Gaming with Strangers (Deep South Con 50)

I’d just come from a panel and I was making my way to the autograph table to see which authors had signed up for a time slot. A woman stood in the middle of the walkway with the top of a game box in her hand.

“Want to play a game of Munchkin?” she asked me. 
I’ve wanted to get more into gaming for years. But my gaming history is next to non-existent (let’s not count Candyland and Monopoly when the power went out as a kid). I’ve watched the gaming tables at comic shops, and peeked into gaming rooms at conventions, but I’m always afraid to ask to join a game. I don’t want to burden those already playing by my novice status. 
Last year at Clarion West one of my classmates, Erik David Even, brought some amazing games with him to the workshop (check out Letters from Whitechapel!). And because most of the other people in our group hadn’t played the games before either, I felt more confident in giving it a try. And the games were so much fun. Erik was a patient and fun game master, and it’s due to my positive experiences gaming at Clarion West that when a complete stranger asked me if I’d like to play a game at a convention I said yes.
The woman motioned me over to a table in the middle of the atrium. I walked over and introduced myself to two other players sorting out cards. Within a few minutes a guy walked up and asked if he could join in. And just a minute later a very tall man in a cape and with a double red light saber asked if he could join as well. His name badge read “Count Dooku.” 
The young guy, Sam, and Count Dooku had both played Munchkin many times before. Myself and another girl were complete newbs, and the woman who had recruited me and her husband had played a few times. 
But after the cards were sorted, we realized that half of the deck of cards was missing. There was no way we could play the game without the treasure cards.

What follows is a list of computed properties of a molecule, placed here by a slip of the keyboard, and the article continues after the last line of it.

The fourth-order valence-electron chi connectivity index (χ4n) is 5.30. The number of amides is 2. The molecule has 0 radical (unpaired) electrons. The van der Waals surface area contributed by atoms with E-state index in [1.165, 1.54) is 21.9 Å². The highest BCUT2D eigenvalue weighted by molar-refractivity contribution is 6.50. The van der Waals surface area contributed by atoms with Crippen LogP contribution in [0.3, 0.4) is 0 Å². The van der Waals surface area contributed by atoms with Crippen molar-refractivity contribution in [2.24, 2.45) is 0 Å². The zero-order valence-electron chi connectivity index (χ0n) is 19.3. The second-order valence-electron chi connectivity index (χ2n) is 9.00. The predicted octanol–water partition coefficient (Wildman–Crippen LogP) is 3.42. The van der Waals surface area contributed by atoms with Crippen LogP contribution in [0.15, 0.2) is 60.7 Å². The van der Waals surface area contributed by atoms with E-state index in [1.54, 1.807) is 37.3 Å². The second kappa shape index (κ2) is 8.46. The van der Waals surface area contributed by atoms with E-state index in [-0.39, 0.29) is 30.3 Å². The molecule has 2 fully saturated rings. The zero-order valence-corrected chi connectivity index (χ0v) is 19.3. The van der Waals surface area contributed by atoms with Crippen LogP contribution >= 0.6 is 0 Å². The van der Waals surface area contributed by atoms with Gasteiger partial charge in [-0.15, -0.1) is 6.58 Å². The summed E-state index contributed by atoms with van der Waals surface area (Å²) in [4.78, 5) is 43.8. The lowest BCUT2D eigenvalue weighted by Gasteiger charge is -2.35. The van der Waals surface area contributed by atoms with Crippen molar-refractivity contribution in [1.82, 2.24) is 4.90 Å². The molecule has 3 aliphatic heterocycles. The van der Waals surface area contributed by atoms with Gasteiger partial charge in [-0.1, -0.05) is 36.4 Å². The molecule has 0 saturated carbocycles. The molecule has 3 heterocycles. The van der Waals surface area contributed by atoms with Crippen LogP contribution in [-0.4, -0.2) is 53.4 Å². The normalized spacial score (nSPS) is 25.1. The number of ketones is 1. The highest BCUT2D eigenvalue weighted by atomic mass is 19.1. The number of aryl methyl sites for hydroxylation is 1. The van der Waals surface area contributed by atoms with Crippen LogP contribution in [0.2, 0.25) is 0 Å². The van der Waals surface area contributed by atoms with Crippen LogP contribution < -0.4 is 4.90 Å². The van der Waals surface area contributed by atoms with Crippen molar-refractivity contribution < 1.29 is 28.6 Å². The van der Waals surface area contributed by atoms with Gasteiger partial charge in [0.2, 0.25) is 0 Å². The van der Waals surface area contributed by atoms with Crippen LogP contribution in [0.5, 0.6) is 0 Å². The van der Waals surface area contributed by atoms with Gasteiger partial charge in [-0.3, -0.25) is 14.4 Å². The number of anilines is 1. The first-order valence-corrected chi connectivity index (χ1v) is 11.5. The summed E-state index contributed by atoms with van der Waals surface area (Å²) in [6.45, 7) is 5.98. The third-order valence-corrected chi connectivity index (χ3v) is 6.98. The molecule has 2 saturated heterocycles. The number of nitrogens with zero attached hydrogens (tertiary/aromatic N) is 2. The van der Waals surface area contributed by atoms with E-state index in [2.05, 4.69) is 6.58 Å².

Another group of people sat playing a game at a table near us. It was one of those conquer the map type games that I associate with seasoned players. The Munchkin recruiter went over and asked if they happened to have a game of Munchkin with them. A man with a long white beard pulled three small boxes out of his backpack and brought them to our table – a full set. 
We started playing, using pennies for level markers. I became a bard with a spring-mounted magnificent hat. I listened at the door, kicked the door down, and once I even went looking for trouble. 

My hand early on in the game of Munchkin at DSC50

Count Dooku helped me with each of my turns, and after a while I started to get the hang of the game. He made quippy jokes and transitioned from someone physically intimidating to a really fun person to hang out with.

If I had been watching from across the room, I think I would have mistaken our laid back game for a group of seasoned players. And that would have kept me from approaching and asking to join.

“My name is Count Dooku. Don’t worry, I never strike an unarmed opponent,” he had said when he first sat down.

Then he handed me a lightsaber and smiled. “Here, hold this.”

The next time I’m at a convention, I’m going to ask to join a game. I know I’ll be able to learn how to arm myself as I go.


Deep South Con 50: Novel Workshop

Deep South Con 50 didn’t officially start until Friday, but for myself and my fellow novel workshop participants, our convention experience started Thursday night with a lecture by editor Lou Anders of Pyr Books.